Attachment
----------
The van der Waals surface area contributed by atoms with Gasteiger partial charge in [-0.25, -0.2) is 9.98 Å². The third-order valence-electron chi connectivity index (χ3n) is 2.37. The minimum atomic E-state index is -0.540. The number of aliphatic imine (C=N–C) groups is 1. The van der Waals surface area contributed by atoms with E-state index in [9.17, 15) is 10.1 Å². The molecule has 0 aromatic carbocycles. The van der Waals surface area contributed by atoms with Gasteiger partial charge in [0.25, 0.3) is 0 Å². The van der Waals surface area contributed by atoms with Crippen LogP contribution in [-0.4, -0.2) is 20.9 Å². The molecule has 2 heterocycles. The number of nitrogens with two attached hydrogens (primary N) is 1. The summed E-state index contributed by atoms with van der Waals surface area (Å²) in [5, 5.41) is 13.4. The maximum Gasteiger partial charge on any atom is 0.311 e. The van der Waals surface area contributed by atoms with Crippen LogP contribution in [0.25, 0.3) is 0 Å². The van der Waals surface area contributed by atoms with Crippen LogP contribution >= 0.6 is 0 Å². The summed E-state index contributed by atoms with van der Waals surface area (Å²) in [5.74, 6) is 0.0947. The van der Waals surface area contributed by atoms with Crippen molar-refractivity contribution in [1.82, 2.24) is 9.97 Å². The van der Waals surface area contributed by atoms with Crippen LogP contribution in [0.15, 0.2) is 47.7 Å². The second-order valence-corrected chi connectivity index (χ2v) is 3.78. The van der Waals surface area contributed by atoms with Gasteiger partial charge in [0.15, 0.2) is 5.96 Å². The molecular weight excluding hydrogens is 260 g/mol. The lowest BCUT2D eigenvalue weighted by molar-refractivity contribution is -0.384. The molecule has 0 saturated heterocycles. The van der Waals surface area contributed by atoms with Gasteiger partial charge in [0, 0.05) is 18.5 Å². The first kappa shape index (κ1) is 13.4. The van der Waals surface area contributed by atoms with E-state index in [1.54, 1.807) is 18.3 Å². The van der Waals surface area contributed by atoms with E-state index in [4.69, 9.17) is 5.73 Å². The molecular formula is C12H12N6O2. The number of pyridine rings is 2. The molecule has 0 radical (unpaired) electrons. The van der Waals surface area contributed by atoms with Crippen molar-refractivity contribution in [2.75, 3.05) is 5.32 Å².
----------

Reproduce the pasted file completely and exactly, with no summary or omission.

The van der Waals surface area contributed by atoms with Gasteiger partial charge in [-0.25, -0.2) is 9.98 Å². The third-order valence-electron chi connectivity index (χ3n) is 2.37. The minimum atomic E-state index is -0.540. The number of aliphatic imine (C=N–C) groups is 1. The van der Waals surface area contributed by atoms with E-state index in [9.17, 15) is 10.1 Å². The molecule has 0 aromatic carbocycles. The van der Waals surface area contributed by atoms with Gasteiger partial charge in [0.25, 0.3) is 0 Å². The van der Waals surface area contributed by atoms with Crippen LogP contribution in [-0.4, -0.2) is 20.9 Å². The molecule has 2 heterocycles. The number of nitrogens with two attached hydrogens (primary N) is 1. The summed E-state index contributed by atoms with van der Waals surface area (Å²) in [5, 5.41) is 13.4. The maximum Gasteiger partial charge on any atom is 0.311 e. The van der Waals surface area contributed by atoms with Crippen LogP contribution in [0.25, 0.3) is 0 Å². The van der Waals surface area contributed by atoms with Crippen LogP contribution >= 0.6 is 0 Å². The summed E-state index contributed by atoms with van der Waals surface area (Å²) in [5.74, 6) is 0.0947. The van der Waals surface area contributed by atoms with Crippen molar-refractivity contribution in [1.82, 2.24) is 9.97 Å². The van der Waals surface area contributed by atoms with Crippen LogP contribution in [0.15, 0.2) is 47.7 Å². The second-order valence-corrected chi connectivity index (χ2v) is 3.78. The van der Waals surface area contributed by atoms with Gasteiger partial charge in [0.15, 0.2) is 5.96 Å². The molecular weight excluding hydrogens is 260 g/mol. The lowest BCUT2D eigenvalue weighted by molar-refractivity contribution is -0.384. The molecule has 0 saturated heterocycles. The van der Waals surface area contributed by atoms with Gasteiger partial charge in [0, 0.05) is 18.5 Å². The first kappa shape index (κ1) is 13.4. The van der Waals surface area contributed by atoms with E-state index in [1.54, 1.807) is 18.3 Å². The van der Waals surface area contributed by atoms with E-state index in [4.69, 9.17) is 5.73 Å². The molecular formula is C12H12N6O2. The number of pyridine rings is 2. The molecule has 0 radical (unpaired) electrons. The van der Waals surface area contributed by atoms with Crippen molar-refractivity contribution in [2.75, 3.05) is 5.32 Å².